The physician job market appears to be making an impressive rebound from a pandemic-driven decrease in volume during the 2019 and 2020 hiring cycles, according to data from Merritt Hawkins, the country’s leading physician search and consulting firm.

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The firm saw a 10% increase in physician job searches—those sponsored by hospitals and other institutions seeking to fill vacancies—over the past year than any prior year in its history, according to Michael Belkin, a divisional vice president at Merritt Hawkins. In the fourth quarter of 2021, the company saw more job searches than any other quarter in its 34-year history. A report released by the recruiting firm (PDF) showed that starting salaries and recruiting incentives are on the rise as well.

That is likely to be welcomed by new entrants to the job market as well as young physicians pondering a change.

“The demand is as high as ever,” said Belkin. “It’s a great time right now to be a physician coming out of training because they may have heard that the market changed for those physicians that graduated in 2020 or 2021. COVID caused a lull or decrease in volume. But we saw that pick up and accelerate the past year.”

As you continue the journey to being a young physician, the AMA Transition to Practice series has guidance and resources on deciding where to practice, negotiating an employment contract, managing work-life balance and other essential tips about starting in practice.

According to Merritt Hawkins’ data, the firm is handling more recruiting opportunities for specialists. That is a bit of a change from prior years. In the 12-month period between April 1, 2021, and March 31, 2022, 17% of Merritt Hawkins’ search engagements were for primary care physicians, down from 20% two years ago.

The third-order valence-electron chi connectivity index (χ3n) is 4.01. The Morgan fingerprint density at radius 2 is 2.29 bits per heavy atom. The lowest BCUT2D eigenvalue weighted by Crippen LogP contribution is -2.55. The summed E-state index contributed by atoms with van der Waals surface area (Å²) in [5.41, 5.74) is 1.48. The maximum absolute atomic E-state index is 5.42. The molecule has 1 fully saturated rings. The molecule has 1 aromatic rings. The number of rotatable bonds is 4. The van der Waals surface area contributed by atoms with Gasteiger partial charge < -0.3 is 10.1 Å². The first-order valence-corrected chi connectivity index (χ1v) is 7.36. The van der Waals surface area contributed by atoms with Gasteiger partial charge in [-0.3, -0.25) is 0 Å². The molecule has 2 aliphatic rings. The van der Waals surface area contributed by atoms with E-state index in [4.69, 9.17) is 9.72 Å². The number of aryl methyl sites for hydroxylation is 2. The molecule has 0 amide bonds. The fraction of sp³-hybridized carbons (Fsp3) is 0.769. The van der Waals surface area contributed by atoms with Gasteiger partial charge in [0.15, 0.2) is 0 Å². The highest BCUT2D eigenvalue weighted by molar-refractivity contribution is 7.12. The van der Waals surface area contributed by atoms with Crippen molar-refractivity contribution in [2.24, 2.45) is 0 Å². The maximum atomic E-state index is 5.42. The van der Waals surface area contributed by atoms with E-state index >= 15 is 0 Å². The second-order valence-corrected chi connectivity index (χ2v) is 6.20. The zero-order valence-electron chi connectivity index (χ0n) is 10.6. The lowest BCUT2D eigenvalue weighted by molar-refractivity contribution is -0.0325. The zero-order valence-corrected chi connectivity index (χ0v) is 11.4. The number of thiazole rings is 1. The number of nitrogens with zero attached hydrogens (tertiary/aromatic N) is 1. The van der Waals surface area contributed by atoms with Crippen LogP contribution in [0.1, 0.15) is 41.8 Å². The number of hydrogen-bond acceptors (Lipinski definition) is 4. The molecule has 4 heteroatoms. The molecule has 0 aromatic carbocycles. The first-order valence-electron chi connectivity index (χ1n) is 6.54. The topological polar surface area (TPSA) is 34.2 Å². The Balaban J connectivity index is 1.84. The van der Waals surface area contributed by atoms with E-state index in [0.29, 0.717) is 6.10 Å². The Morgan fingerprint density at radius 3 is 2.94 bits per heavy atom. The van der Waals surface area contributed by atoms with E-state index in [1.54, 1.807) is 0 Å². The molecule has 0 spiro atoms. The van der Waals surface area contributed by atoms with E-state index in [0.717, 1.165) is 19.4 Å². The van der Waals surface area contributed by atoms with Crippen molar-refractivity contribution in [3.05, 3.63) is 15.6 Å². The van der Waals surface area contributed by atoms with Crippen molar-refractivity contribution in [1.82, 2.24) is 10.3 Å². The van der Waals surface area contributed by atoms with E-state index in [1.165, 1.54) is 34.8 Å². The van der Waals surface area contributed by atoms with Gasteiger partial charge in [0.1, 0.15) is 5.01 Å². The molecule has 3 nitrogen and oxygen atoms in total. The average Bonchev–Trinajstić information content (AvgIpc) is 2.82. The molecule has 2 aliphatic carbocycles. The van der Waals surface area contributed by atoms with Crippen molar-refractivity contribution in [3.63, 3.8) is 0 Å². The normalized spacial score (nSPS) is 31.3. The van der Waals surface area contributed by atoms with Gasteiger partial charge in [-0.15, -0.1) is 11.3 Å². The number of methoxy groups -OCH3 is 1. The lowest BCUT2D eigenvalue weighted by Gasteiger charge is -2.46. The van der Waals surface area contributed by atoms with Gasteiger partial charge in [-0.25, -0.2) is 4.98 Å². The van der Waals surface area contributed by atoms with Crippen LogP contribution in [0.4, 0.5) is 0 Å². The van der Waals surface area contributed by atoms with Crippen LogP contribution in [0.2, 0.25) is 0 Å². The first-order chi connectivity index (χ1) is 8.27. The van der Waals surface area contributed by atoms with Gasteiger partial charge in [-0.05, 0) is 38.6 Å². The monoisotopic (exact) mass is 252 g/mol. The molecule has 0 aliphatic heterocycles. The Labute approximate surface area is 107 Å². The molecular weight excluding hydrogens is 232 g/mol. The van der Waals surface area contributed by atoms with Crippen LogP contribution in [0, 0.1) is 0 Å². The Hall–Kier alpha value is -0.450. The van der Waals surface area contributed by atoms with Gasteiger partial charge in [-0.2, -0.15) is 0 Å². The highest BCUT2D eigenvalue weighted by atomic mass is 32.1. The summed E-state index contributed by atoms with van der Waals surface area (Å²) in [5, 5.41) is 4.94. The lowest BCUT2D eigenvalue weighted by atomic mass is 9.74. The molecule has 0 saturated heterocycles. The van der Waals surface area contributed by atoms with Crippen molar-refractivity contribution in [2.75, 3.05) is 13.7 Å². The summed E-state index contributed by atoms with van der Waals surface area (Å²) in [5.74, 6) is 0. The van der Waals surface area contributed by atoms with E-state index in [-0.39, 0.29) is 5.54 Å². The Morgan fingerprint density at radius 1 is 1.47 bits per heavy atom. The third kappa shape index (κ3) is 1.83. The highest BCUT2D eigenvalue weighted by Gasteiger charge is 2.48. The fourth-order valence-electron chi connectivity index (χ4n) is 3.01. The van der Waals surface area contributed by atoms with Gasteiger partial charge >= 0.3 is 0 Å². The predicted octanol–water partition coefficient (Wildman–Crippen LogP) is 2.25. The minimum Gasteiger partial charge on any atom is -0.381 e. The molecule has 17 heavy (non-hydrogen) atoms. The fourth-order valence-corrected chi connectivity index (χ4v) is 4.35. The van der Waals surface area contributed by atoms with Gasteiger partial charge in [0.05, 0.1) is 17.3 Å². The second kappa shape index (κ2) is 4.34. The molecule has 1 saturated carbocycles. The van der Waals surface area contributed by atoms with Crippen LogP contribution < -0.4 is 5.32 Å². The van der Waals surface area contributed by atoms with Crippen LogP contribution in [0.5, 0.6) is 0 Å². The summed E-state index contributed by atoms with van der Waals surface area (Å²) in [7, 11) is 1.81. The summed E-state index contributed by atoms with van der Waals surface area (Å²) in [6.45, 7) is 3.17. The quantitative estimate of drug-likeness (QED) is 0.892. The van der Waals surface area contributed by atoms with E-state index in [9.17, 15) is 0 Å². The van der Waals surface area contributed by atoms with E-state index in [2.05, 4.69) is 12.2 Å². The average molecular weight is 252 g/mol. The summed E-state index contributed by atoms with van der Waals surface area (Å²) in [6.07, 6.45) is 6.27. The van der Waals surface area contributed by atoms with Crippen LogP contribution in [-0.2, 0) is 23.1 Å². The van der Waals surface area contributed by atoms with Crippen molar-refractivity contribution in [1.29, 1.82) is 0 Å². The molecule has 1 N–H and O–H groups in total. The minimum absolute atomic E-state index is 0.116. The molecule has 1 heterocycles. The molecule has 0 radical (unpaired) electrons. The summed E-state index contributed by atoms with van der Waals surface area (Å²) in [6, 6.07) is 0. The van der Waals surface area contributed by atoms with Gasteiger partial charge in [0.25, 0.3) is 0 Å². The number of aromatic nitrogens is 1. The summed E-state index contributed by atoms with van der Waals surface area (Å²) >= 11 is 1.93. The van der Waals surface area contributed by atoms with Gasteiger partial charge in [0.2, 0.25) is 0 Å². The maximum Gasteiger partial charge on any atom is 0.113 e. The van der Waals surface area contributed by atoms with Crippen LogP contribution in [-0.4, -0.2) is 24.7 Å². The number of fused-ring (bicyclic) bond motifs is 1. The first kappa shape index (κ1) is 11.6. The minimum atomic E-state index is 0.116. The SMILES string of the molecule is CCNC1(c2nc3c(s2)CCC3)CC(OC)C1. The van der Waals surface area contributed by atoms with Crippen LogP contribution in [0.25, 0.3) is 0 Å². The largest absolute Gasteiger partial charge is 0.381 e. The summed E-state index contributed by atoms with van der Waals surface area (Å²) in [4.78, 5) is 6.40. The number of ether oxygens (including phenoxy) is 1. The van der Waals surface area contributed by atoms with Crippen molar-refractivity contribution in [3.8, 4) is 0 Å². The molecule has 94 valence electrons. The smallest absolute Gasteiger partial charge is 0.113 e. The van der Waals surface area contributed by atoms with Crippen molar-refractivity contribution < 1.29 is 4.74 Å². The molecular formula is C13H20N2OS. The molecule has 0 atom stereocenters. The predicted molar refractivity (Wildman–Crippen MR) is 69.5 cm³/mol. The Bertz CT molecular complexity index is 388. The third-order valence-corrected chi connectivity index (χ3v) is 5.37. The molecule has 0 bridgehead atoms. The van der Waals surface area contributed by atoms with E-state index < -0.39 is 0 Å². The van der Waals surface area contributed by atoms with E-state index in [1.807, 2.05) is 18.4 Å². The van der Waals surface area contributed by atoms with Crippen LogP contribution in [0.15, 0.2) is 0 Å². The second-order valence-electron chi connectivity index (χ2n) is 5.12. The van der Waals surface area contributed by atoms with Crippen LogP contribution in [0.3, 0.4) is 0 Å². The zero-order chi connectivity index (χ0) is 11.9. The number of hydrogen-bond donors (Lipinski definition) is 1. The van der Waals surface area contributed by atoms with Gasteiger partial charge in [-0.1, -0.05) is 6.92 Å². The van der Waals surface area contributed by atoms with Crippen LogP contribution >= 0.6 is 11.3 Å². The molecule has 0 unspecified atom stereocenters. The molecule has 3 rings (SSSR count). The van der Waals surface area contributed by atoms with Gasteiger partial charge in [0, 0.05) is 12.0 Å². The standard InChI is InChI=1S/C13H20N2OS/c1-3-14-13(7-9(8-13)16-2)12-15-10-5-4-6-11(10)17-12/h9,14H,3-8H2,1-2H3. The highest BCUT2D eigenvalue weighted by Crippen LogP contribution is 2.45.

Conversely, 64% of the firm’s searches were for specialists, with the most commonly requested positions being in the fields of radiology, psychiatry, and obstetrics and gynecology.

“There are still many primary care opportunities, but there was a time when we were seeing so much demand for primary care that it surpassed everything else,” Belkin said.

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For many specialists, the rise in starting salaries has been stark in Merritt Hawkins’ searches. Neurologists, radiologists, urologists and gastroenterologists are among the specialties seeing big bumps, Belkin said.  

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The market in telehealth and remote services is strongest in two specialties, Belkin said. The demand for imaging and behavioral health services has increased to a point that institutions are attempting to fill spots as fast as possible, and that might mean hiring a physician who cannot be on site.

“If you are a psychiatrist or radiologist and are looking for a remote opportunity, you will find it,” Belkin said. “And the compensation you will receive is competitive. It is sometimes as competitive as if you were going to move to the location.”

There are not as many opportunities for physicians in other specialties, such as those working in primary care.

An internist or family physician who “right now who wants to do virtual medicine may have a difficult time finding those types of opportunities,” Belkin said. “And other types of physicians, like pulmonary and gastro, aren’t really seeing those opportunities now.”

Red about the eight steps young physicians can take when deciding where to practice.

Over the past year, nearly 90% of Merritt Hawkins searches have offered a signing bonus and most also offered a relocation allowance.

“It’s very rare for a client not to provide some sort of commencement bonus,” Belkin said. “I would encourage candidates to expect it, and feel that they should receive one.”

Learn whether you should expect a signing bonus in your first job after residency.

Find out how the AMA Young Physicians Section gives voice to—and advocates—on issues that affect physicians under 40 or within the first eight years of professional practice after their training as residents and fellows.

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